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Scottish Wildlife Trust pushes the boat out at launch of new maternity ward for terns

Staff and volunteers at the Scottish Wildlife Trust’s (SWT) Montrose Basin Wildlife Reserve in Angus have launched a new raft especially designed as a maternity ward for rare Arctic terns. The hope is that this new “des res” will become more attractive to breeding pairs than the gravel areas at the nearby GlaxoSmithKline (GSK) factory. 

Thanks to the members of the local Yacht Club who towed and secured the raft in place, “Maid of Sterna Stuff” (a play on the bird’s Latin name Sterna Paradisaea) is now already attracting bird interest. Neil Mitchell, SWT Montrose Ranger said: ”With the breeding season just underway for terns in Scotland, we were unsure whether the birds would use the raft this year. However within 24 hours of the raft being put in place, birds were behaving territorially and we are hopeful that over the next few days our first tern will take up official residence. The early signs are definitely encouraging and we hope that the raft will be used this season and for many more seasons to come helping establish a breeding site for these important birds within the safety of the Basin.”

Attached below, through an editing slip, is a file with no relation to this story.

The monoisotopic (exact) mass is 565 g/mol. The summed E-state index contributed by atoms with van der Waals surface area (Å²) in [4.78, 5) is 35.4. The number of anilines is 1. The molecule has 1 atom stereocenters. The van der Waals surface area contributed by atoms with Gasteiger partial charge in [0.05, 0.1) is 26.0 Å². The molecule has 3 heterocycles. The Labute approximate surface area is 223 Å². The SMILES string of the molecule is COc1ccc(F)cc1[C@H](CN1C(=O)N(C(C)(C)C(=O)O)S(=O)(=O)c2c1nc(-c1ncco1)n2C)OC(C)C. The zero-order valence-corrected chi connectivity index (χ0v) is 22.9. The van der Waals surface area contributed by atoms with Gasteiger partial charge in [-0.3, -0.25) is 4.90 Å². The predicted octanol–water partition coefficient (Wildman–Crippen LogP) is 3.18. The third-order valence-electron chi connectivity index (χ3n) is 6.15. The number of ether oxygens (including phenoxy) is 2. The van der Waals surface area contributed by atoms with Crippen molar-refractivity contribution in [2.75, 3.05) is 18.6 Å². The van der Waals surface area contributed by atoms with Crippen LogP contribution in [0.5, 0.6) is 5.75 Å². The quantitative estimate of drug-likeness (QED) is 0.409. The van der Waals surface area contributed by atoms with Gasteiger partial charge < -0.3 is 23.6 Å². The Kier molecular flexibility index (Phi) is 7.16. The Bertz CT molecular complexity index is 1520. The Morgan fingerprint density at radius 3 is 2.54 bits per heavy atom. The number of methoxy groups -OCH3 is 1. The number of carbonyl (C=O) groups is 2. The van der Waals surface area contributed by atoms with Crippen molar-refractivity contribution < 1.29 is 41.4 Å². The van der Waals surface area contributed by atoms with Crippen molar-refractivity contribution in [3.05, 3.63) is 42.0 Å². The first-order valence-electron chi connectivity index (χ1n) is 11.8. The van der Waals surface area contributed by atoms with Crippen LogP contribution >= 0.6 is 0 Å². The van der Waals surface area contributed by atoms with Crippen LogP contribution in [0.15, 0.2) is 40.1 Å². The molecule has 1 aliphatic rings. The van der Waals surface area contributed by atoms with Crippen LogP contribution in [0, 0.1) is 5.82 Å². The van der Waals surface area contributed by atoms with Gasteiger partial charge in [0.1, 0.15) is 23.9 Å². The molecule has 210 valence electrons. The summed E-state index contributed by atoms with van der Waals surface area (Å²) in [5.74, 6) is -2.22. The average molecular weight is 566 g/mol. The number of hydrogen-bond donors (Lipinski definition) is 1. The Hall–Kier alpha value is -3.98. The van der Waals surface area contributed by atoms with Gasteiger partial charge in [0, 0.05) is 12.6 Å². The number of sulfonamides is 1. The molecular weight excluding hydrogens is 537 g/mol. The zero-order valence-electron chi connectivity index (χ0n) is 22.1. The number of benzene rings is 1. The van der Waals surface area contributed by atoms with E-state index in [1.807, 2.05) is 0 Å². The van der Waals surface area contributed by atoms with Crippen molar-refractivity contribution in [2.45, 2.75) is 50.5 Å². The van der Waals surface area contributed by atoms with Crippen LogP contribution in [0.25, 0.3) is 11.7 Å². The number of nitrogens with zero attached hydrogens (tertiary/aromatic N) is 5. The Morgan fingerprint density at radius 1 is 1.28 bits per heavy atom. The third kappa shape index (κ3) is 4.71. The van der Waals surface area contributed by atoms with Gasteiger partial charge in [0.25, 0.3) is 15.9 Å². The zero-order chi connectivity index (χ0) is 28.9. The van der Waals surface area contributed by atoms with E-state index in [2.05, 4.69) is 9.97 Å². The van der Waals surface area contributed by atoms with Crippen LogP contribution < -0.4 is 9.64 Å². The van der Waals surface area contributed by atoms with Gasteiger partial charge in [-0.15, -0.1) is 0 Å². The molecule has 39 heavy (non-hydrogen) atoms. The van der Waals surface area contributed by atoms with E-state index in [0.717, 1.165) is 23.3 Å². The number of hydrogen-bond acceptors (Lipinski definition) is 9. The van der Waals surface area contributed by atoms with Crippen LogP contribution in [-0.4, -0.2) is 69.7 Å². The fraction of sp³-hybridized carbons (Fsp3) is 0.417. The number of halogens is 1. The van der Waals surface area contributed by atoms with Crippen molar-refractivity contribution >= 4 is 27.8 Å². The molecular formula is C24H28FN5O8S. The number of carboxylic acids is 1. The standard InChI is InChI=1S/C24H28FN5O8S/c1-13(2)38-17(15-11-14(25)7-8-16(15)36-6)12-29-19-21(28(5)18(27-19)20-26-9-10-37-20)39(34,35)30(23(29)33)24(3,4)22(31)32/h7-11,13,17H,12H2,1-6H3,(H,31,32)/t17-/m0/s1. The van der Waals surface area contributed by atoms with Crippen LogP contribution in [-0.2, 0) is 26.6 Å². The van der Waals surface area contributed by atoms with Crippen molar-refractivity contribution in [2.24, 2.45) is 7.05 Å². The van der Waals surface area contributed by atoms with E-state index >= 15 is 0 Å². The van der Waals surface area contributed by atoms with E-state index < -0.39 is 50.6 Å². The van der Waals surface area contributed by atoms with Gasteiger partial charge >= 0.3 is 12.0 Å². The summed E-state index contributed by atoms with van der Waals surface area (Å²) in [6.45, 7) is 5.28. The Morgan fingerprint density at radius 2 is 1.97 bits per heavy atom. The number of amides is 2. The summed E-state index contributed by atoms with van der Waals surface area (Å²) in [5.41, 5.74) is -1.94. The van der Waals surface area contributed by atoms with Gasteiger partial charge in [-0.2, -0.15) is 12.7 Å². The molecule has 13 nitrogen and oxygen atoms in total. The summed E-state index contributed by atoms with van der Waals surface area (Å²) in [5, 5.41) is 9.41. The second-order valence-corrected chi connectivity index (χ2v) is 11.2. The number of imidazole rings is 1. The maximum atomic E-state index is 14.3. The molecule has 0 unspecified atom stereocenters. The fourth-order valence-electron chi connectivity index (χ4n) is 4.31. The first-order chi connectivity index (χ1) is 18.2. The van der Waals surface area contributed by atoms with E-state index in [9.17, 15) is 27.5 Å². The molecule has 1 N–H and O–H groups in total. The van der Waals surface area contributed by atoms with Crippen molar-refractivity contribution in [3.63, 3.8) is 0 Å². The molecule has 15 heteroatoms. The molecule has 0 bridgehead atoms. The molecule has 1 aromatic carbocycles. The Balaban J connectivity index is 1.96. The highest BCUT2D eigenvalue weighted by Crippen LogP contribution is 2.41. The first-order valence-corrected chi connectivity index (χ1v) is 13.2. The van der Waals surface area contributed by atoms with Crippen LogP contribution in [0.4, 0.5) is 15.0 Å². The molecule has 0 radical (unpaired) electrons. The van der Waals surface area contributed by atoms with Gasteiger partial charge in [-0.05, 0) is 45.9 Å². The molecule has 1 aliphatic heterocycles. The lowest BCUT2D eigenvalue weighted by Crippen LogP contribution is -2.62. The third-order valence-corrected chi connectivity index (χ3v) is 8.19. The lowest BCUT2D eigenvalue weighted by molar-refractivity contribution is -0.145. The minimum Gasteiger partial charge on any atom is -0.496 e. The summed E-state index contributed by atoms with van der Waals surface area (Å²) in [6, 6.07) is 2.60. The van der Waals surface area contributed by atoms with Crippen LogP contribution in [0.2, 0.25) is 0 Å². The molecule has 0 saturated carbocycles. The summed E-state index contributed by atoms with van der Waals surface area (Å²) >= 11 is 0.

GSK donated £10,000 to the project which was also supported by Scottish Natural Heritage. The raft, measuring 8 m by 8 m, in now moored opposite SWT’s visitor centre at Rossie Braes. Visitors to the centre will be able to watch the progress of the birds from the viewing gallery using the high-powered binoculars available.

GSK manufacture active ingredients for pharmaceuticals on a site on the north side of the River South Esk estuary. Alan Catterall, Site Director, said: “In previous years, once the birds had established their nests on our site we left them to get on with raising their young. However they can be a bit of a problem, particularly if any members of staff get too close to what the birds consider their territory. We have had incidences of staff being dive-bombed as the birds became protective of  their nest sites. By helping to support the work of the wildlife partnership we hope that birds will take up residence in the Basin rather than the factory. It is good to see that the raft has been launched successfully and is already generating interest. ”

The raft is part of a wildlife management strategy which has actively been considering ways to persuade terns that the 750 hectares tidal Basin offers a better sanctuary to raise their broods.

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